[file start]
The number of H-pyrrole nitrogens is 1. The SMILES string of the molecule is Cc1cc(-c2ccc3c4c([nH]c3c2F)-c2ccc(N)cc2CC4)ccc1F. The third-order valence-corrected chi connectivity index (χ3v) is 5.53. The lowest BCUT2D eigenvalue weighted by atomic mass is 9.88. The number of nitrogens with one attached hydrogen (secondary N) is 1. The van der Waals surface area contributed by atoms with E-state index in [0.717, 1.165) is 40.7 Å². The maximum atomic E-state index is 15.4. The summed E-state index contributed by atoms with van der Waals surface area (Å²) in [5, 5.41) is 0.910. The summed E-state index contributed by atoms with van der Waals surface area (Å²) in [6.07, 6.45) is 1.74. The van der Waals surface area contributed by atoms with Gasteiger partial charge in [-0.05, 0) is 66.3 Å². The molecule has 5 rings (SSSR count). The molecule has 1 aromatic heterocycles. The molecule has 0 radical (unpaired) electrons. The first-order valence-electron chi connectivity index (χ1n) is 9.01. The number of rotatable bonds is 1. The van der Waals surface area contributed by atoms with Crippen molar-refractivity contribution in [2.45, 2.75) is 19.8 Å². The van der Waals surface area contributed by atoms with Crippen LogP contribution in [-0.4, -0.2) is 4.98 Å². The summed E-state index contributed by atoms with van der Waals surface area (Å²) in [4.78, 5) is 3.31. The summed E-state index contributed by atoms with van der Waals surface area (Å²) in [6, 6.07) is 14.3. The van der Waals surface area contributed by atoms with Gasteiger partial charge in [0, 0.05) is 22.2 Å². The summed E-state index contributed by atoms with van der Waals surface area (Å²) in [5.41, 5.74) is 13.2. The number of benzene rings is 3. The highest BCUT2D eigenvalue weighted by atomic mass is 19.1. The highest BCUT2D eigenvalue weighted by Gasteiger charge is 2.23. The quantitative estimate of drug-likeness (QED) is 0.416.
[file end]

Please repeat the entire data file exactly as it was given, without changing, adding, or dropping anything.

The number of H-pyrrole nitrogens is 1. The SMILES string of the molecule is Cc1cc(-c2ccc3c4c([nH]c3c2F)-c2ccc(N)cc2CC4)ccc1F. The third-order valence-corrected chi connectivity index (χ3v) is 5.53. The lowest BCUT2D eigenvalue weighted by atomic mass is 9.88. The number of nitrogens with one attached hydrogen (secondary N) is 1. The van der Waals surface area contributed by atoms with E-state index in [0.717, 1.165) is 40.7 Å². The maximum atomic E-state index is 15.4. The summed E-state index contributed by atoms with van der Waals surface area (Å²) in [5, 5.41) is 0.910. The summed E-state index contributed by atoms with van der Waals surface area (Å²) in [6.07, 6.45) is 1.74. The van der Waals surface area contributed by atoms with Gasteiger partial charge in [-0.05, 0) is 66.3 Å². The molecule has 5 rings (SSSR count). The molecule has 1 aromatic heterocycles. The molecule has 0 radical (unpaired) electrons. The first-order valence-electron chi connectivity index (χ1n) is 9.01. The number of rotatable bonds is 1. The van der Waals surface area contributed by atoms with Crippen molar-refractivity contribution in [2.45, 2.75) is 19.8 Å². The van der Waals surface area contributed by atoms with Crippen LogP contribution in [-0.4, -0.2) is 4.98 Å². The summed E-state index contributed by atoms with van der Waals surface area (Å²) in [4.78, 5) is 3.31. The summed E-state index contributed by atoms with van der Waals surface area (Å²) in [6, 6.07) is 14.3. The van der Waals surface area contributed by atoms with Gasteiger partial charge in [0, 0.05) is 22.2 Å². The summed E-state index contributed by atoms with van der Waals surface area (Å²) in [5.41, 5.74) is 13.2. The number of benzene rings is 3. The highest BCUT2D eigenvalue weighted by atomic mass is 19.1. The highest BCUT2D eigenvalue weighted by Gasteiger charge is 2.23. The quantitative estimate of drug-likeness (QED) is 0.416.